Microsoft knows that Windows 8 is the biggest computer interaction design change since Windows 95 and that’s a pretty big deal. The old way of doing things by clicking on little drop-down menus and moving a little arrow down to the command you want really is not going to work with the interaction methods of the future. I’m not talking about just touch UI’s, but also speech, eye tracking and three dimensional gesture recognition interaction methods like what the Xbox Kinect has pioneered. That’s why a new user interface design had to be introduced. Unfortunately, all of those high-end software tools that professionals have been relying on for the past 20 years don’t translate so easily to the new UI… therefore there’s still a secondary environment for running those programs. I don’t really care, because that means I have the best of both worlds. On one hand, I’ll be able to connect the Surface Pro to the Xbox 360 while sitting on the couch and take advantage of the nice new SmartGlass apps… or I’ll be able to swipe through news, maps, Zinio magazines, Nook/Kindle books and cool touch sensitive games/apps… or I’ll be able to snap the stylus off the side and make some shared nested master page templates with text variables that auto-populate header/footer/title fields for a book I might be designing.
Not only do I get all the good new stuff and all of the great legacy programs, but with Windows 8 I’ll also have much better performance than any other Microsoft operating system (besides NT4 perhaps.) While Windows 7 was great, there is no way that I’d want to go back. Even on my desktop I’m finding Windows 8 to be far more efficient since the number of clicks for many tasks have been shortened.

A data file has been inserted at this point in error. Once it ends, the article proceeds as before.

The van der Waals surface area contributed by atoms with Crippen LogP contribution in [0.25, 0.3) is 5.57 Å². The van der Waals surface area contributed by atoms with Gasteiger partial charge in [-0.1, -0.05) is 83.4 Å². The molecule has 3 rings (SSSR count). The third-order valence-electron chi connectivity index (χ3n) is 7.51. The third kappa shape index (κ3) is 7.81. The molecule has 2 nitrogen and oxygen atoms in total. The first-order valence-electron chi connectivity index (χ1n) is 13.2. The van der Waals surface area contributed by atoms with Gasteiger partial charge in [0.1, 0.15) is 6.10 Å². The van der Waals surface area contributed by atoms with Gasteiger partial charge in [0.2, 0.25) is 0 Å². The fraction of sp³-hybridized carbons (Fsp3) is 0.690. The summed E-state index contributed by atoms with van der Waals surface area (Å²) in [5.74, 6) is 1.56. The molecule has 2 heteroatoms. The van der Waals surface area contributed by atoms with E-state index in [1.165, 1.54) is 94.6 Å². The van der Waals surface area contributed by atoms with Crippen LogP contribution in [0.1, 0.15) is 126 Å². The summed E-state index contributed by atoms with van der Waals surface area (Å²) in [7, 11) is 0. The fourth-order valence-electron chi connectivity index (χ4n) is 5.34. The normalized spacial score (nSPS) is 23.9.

This kind of goes along with having Windows 8 as the operating system. I never took the time to figure out how to print something from a consumer tablet like an iPad mainly because it’s not even capable of opening the types of files that I want to print. Since the Surface Pro has full Windows 8, I know for sure that I’ll be able to install drivers for the printers I already have (such as the color calibrated Epson Stylus Pro 4800 medium format proofing printer) and easily print to them through network shares that are already set up. Oh, and after I use my 3D modeling software to create STL files, I can print those to a 3D printer in order generate a real life physical model.
Having Internet Explorer 10 on Windows 8 means I’ll have a beautifully smooth full screen tablet web browser, but I’ll also have a desktop version of the browser for more traditional website that still use plug-ins like Flash, Silverlight, Java, etc. I could even install multiple web browsers like Chrome, Firefox, Safari and Opera if I want to.
The USB 3.0 port means I can plug in just about anything. I can tether my DSLR and use the Surface Pro to control the camera’s settings, set focus points on the screen, and store the RAW images as they are taken. If the MicroSDHC card and 128Gb SSD start getting full, I can plug in a USB 3.0 portable 500Gb hard drive to archive a few things while on the go.
One of the big draws that Apple has enjoyed was that their products were like status symbols. If you owned one, that made you part of the cool kids club. According to some reports, It’s no longer cool to own Apple products, but the Microsoft Surface on the other hand is very cool. People are going to know that’s a Surface when you flip the keyboard out and click that kickstand down. Microsoft was never really able to generate that kind of buzz, but it looks like they may have changed that when it comes to the Surface tablets.